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One World
September 3, 2010, 08:54 PM
I am trying to type in some equations in an essay and finding it very hard to look for Greek symbols for each and every term I want to use. Is there a better way to do it?

Neel Here
September 4, 2010, 09:55 AM
google for online LaTeX compilers. that's the easiest way to do it.
you need to use a relatively simple syntax to use the symbols, like /alpha.

Zunaid
September 4, 2010, 09:57 AM
What platform and word processing system are you using?

One World
September 4, 2010, 02:08 PM
^ I am using OpenOffice in Windows.

Neel Here
September 4, 2010, 03:18 PM
you can just use an online LaTeX compiler (it works like online translators, you type in the equation in syntax form, it gives the output in symbols) and paste it in OO .doc file without any hassle.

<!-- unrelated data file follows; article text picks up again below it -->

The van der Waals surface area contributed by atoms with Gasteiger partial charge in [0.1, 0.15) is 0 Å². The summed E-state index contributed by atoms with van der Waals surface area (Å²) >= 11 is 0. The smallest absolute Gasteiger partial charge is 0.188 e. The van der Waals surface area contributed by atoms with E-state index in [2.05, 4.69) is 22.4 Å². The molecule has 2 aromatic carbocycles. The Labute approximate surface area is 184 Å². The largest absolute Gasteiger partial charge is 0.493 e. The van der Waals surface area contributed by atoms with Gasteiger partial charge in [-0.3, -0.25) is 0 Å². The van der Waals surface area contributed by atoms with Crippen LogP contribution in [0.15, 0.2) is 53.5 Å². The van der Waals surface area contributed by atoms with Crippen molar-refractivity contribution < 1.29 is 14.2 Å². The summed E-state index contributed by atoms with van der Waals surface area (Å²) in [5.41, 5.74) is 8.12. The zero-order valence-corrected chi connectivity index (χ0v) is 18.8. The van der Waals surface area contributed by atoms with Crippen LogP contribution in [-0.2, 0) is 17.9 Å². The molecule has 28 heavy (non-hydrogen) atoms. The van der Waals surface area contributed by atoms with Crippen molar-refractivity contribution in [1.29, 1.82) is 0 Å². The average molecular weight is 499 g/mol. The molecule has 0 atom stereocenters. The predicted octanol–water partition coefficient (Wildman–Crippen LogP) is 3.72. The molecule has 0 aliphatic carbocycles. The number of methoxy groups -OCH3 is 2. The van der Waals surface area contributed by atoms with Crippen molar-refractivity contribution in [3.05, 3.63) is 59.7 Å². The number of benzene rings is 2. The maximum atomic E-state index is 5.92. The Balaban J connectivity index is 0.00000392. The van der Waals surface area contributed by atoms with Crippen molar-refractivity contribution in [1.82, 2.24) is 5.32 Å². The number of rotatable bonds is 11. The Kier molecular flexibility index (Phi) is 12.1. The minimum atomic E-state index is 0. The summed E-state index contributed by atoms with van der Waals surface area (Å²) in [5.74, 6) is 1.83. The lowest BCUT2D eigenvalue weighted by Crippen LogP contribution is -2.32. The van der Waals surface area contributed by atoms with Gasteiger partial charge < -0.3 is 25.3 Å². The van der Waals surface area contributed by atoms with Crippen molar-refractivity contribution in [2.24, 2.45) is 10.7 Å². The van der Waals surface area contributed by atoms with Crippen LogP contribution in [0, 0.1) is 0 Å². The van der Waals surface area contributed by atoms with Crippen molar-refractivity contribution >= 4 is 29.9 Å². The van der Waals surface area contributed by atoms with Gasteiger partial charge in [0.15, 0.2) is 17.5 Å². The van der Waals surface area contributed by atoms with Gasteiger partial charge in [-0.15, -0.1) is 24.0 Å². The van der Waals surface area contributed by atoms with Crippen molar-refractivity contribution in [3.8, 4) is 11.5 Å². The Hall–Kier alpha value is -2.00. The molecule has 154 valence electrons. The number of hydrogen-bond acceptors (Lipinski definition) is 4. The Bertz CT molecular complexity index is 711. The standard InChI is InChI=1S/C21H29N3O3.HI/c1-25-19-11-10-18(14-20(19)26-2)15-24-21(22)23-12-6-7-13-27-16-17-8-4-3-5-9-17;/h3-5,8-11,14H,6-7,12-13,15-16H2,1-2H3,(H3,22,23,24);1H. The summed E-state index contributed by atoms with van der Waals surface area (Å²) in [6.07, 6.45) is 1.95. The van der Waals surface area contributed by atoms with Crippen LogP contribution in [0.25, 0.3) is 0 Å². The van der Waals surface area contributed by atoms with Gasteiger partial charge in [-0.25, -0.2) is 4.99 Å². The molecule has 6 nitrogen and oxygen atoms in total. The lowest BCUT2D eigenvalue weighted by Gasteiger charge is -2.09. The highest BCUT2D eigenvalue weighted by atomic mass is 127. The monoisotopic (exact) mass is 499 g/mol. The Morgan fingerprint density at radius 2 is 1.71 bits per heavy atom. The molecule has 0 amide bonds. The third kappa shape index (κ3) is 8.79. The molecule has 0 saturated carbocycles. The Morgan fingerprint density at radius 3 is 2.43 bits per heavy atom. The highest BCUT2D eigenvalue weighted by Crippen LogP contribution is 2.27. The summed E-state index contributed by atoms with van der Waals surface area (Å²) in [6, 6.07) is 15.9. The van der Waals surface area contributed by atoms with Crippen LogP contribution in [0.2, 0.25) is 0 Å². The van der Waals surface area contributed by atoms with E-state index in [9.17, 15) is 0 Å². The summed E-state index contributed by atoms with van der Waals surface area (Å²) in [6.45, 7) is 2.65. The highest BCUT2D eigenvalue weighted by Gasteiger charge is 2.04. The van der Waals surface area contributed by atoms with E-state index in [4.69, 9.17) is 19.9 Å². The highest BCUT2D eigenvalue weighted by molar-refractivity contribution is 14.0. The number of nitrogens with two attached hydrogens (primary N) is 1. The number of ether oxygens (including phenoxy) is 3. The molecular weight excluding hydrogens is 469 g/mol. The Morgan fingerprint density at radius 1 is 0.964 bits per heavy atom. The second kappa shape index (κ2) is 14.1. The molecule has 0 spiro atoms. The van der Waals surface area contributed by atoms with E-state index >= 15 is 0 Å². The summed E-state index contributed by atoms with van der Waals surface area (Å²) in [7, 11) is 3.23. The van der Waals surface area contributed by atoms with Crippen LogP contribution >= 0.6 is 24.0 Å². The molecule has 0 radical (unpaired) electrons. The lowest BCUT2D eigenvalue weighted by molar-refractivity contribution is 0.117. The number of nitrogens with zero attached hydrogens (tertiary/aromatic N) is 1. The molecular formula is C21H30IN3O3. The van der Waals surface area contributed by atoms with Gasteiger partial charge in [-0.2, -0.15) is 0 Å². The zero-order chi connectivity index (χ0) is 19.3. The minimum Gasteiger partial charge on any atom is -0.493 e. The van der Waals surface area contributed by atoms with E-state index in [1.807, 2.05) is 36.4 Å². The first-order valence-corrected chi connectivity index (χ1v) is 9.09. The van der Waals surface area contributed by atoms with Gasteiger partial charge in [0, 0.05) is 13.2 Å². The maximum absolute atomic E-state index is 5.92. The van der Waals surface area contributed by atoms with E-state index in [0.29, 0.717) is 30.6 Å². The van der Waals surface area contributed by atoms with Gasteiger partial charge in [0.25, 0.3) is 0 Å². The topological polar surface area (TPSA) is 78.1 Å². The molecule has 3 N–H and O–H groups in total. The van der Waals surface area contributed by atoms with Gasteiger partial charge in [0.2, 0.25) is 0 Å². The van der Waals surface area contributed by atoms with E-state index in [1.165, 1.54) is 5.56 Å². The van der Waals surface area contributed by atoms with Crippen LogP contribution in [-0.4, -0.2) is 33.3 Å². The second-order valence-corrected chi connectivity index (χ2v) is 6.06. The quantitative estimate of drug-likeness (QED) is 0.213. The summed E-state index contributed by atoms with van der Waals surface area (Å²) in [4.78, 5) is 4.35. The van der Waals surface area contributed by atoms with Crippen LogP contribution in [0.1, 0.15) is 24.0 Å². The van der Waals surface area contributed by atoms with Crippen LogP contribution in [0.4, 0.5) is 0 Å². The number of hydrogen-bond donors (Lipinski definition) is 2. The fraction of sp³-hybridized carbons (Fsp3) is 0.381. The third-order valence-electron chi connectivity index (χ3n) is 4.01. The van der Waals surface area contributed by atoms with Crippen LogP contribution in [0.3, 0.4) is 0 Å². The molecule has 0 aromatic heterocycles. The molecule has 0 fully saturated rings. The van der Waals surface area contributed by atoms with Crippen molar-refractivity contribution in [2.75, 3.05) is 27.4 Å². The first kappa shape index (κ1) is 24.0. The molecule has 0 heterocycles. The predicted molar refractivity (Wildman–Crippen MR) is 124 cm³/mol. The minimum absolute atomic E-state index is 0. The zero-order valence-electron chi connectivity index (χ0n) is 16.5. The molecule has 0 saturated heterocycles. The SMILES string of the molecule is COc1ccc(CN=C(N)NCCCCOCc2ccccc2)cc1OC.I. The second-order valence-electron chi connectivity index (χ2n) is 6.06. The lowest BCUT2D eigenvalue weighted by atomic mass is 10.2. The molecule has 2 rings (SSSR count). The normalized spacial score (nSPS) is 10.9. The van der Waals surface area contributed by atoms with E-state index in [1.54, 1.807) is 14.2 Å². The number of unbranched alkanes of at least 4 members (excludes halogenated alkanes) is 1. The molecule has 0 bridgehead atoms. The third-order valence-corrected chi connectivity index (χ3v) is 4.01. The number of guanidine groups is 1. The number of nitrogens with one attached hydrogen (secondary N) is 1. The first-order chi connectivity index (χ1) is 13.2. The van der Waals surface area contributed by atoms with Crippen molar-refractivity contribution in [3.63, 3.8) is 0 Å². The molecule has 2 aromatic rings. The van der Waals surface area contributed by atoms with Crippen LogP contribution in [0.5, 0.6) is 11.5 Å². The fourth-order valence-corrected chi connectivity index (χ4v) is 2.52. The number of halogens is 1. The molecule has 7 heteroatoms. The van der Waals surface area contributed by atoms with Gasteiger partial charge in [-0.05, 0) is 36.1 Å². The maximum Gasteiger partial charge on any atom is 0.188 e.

One World
September 5, 2010, 11:13 AM
It seems you are an expert in LaTeX. Can you put an example here if not that complex?

Neel Here
September 5, 2010, 11:22 AM
expert kisu noi, I've used it that's all.

here's an example using http://www.codecogs.com/latex/eqneditor.php
http://img530.imageshack.us/img530/3908/codecogseqnm.gif

here is the input code
\int^b_a dx = [x]^b_a = b-a

you can also go the whole hog and do everything in latex instead of OO but it takes a few days of getting used to. the good thing is you have complete control over the environment.

One World
September 5, 2010, 11:33 AM
Cool.

One World
April 2, 2011, 05:29 AM
WC ALvi, also pls note digging graves is a hackneyed practice most often.

Ajfar
April 3, 2011, 12:06 AM
I know in Microsoft world equation editor you can do backslash and the name of the symbol and it will automatically get it for you. For example '\delta' or '\rho'. I don't if that's how keyboard shortcuts work in open office, but worth a shot I guess.